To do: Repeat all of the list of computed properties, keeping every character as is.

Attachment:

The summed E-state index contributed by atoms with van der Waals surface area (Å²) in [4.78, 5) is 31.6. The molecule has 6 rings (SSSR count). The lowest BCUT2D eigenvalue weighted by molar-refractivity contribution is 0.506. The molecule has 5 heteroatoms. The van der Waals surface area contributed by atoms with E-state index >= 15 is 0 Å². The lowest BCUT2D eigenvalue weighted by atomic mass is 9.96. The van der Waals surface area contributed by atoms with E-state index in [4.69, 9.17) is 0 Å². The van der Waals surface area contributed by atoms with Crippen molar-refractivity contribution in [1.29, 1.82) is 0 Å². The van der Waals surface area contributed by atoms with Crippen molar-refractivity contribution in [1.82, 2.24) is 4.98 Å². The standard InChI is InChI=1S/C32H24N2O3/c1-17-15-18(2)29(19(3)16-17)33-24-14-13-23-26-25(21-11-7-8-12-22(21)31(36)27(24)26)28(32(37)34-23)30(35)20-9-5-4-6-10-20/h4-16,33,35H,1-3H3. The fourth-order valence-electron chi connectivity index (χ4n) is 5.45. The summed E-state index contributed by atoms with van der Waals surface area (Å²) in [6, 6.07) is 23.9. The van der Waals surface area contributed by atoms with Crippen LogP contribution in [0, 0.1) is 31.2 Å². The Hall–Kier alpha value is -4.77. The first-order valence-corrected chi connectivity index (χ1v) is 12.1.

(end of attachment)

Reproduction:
The summed E-state index contributed by atoms with van der Waals surface area (Å²) in [4.78, 5) is 31.6. The molecule has 6 rings (SSSR count). The lowest BCUT2D eigenvalue weighted by molar-refractivity contribution is 0.506. The molecule has 5 heteroatoms. The van der Waals surface area contributed by atoms with E-state index >= 15 is 0 Å². The lowest BCUT2D eigenvalue weighted by atomic mass is 9.96. The van der Waals surface area contributed by atoms with E-state index in [4.69, 9.17) is 0 Å². The van der Waals surface area contributed by atoms with Crippen molar-refractivity contribution in [1.29, 1.82) is 0 Å². The van der Waals surface area contributed by atoms with Crippen molar-refractivity contribution in [1.82, 2.24) is 4.98 Å². The standard InChI is InChI=1S/C32H24N2O3/c1-17-15-18(2)29(19(3)16-17)33-24-14-13-23-26-25(21-11-7-8-12-22(21)31(36)27(24)26)28(32(37)34-23)30(35)20-9-5-4-6-10-20/h4-16,33,35H,1-3H3. The fourth-order valence-electron chi connectivity index (χ4n) is 5.45. The summed E-state index contributed by atoms with van der Waals surface area (Å²) in [6, 6.07) is 23.9. The van der Waals surface area contributed by atoms with Crippen LogP contribution in [0, 0.1) is 31.2 Å². The Hall–Kier alpha value is -4.77. The first-order valence-corrected chi connectivity index (χ1v) is 12.1.